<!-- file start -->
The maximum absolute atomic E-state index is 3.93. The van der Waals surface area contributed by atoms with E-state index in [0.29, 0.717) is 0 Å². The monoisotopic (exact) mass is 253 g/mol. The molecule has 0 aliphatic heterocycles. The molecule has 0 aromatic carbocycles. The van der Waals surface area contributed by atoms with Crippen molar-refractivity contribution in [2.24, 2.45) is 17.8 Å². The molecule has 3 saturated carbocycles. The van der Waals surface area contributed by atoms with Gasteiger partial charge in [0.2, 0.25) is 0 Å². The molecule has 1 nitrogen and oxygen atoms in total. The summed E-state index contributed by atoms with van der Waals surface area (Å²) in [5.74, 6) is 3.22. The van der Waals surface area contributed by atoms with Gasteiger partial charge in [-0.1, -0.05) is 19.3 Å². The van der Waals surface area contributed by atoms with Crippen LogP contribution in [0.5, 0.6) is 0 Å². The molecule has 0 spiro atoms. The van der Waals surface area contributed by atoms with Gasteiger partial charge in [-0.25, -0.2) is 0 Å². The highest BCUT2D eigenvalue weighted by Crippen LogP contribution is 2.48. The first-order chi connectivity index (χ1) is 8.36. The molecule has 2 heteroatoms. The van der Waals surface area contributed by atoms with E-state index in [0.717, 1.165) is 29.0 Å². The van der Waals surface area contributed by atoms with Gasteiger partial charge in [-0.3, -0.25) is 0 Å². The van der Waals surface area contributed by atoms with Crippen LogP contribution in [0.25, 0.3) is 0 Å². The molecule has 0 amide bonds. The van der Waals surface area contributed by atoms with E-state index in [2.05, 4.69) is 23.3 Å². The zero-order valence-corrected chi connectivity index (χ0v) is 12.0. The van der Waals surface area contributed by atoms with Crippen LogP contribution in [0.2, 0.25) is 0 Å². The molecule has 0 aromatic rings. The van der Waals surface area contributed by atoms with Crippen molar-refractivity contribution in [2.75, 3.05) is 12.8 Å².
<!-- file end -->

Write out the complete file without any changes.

The maximum absolute atomic E-state index is 3.93. The van der Waals surface area contributed by atoms with E-state index in [0.29, 0.717) is 0 Å². The monoisotopic (exact) mass is 253 g/mol. The molecule has 0 aliphatic heterocycles. The molecule has 0 aromatic carbocycles. The van der Waals surface area contributed by atoms with Crippen molar-refractivity contribution in [2.24, 2.45) is 17.8 Å². The molecule has 3 saturated carbocycles. The van der Waals surface area contributed by atoms with Gasteiger partial charge in [0.2, 0.25) is 0 Å². The molecule has 1 nitrogen and oxygen atoms in total. The summed E-state index contributed by atoms with van der Waals surface area (Å²) in [5.74, 6) is 3.22. The van der Waals surface area contributed by atoms with Gasteiger partial charge in [-0.1, -0.05) is 19.3 Å². The van der Waals surface area contributed by atoms with Crippen LogP contribution in [0.5, 0.6) is 0 Å². The molecule has 0 spiro atoms. The van der Waals surface area contributed by atoms with Gasteiger partial charge in [-0.25, -0.2) is 0 Å². The highest BCUT2D eigenvalue weighted by Crippen LogP contribution is 2.48. The first-order chi connectivity index (χ1) is 8.36. The molecule has 2 heteroatoms. The van der Waals surface area contributed by atoms with E-state index in [0.717, 1.165) is 29.0 Å². The van der Waals surface area contributed by atoms with Gasteiger partial charge in [-0.3, -0.25) is 0 Å². The van der Waals surface area contributed by atoms with Crippen LogP contribution in [0.25, 0.3) is 0 Å². The molecule has 0 amide bonds. The van der Waals surface area contributed by atoms with E-state index in [2.05, 4.69) is 23.3 Å². The zero-order valence-corrected chi connectivity index (χ0v) is 12.0. The van der Waals surface area contributed by atoms with Crippen LogP contribution in [0.2, 0.25) is 0 Å². The molecule has 0 aromatic rings. The van der Waals surface area contributed by atoms with Crippen molar-refractivity contribution in [2.75, 3.05) is 12.8 Å².